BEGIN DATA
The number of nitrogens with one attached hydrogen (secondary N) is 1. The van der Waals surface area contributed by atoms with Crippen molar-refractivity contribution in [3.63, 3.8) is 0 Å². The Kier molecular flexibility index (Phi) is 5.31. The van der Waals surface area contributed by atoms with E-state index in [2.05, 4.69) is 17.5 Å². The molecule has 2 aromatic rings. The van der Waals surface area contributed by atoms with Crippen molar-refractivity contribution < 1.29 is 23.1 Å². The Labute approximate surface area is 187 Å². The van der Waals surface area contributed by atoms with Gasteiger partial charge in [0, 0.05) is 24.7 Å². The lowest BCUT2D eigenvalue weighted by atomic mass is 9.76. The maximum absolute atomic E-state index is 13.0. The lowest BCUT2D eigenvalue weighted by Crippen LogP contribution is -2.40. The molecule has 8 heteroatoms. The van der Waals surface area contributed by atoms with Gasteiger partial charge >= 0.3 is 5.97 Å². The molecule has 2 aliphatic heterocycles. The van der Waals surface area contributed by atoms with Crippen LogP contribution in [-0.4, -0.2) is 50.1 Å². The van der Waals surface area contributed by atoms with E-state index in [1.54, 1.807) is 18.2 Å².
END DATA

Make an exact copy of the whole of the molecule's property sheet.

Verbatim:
The number of nitrogens with one attached hydrogen (secondary N) is 1. The van der Waals surface area contributed by atoms with Crippen molar-refractivity contribution in [3.63, 3.8) is 0 Å². The Kier molecular flexibility index (Phi) is 5.31. The van der Waals surface area contributed by atoms with E-state index in [2.05, 4.69) is 17.5 Å². The molecule has 2 aromatic rings. The van der Waals surface area contributed by atoms with Crippen molar-refractivity contribution < 1.29 is 23.1 Å². The Labute approximate surface area is 187 Å². The van der Waals surface area contributed by atoms with Gasteiger partial charge in [0, 0.05) is 24.7 Å². The lowest BCUT2D eigenvalue weighted by atomic mass is 9.76. The maximum absolute atomic E-state index is 13.0. The lowest BCUT2D eigenvalue weighted by Crippen LogP contribution is -2.40. The molecule has 8 heteroatoms. The van der Waals surface area contributed by atoms with Gasteiger partial charge >= 0.3 is 5.97 Å². The molecule has 2 aliphatic heterocycles. The van der Waals surface area contributed by atoms with Crippen LogP contribution in [-0.4, -0.2) is 50.1 Å². The van der Waals surface area contributed by atoms with E-state index in [1.54, 1.807) is 18.2 Å².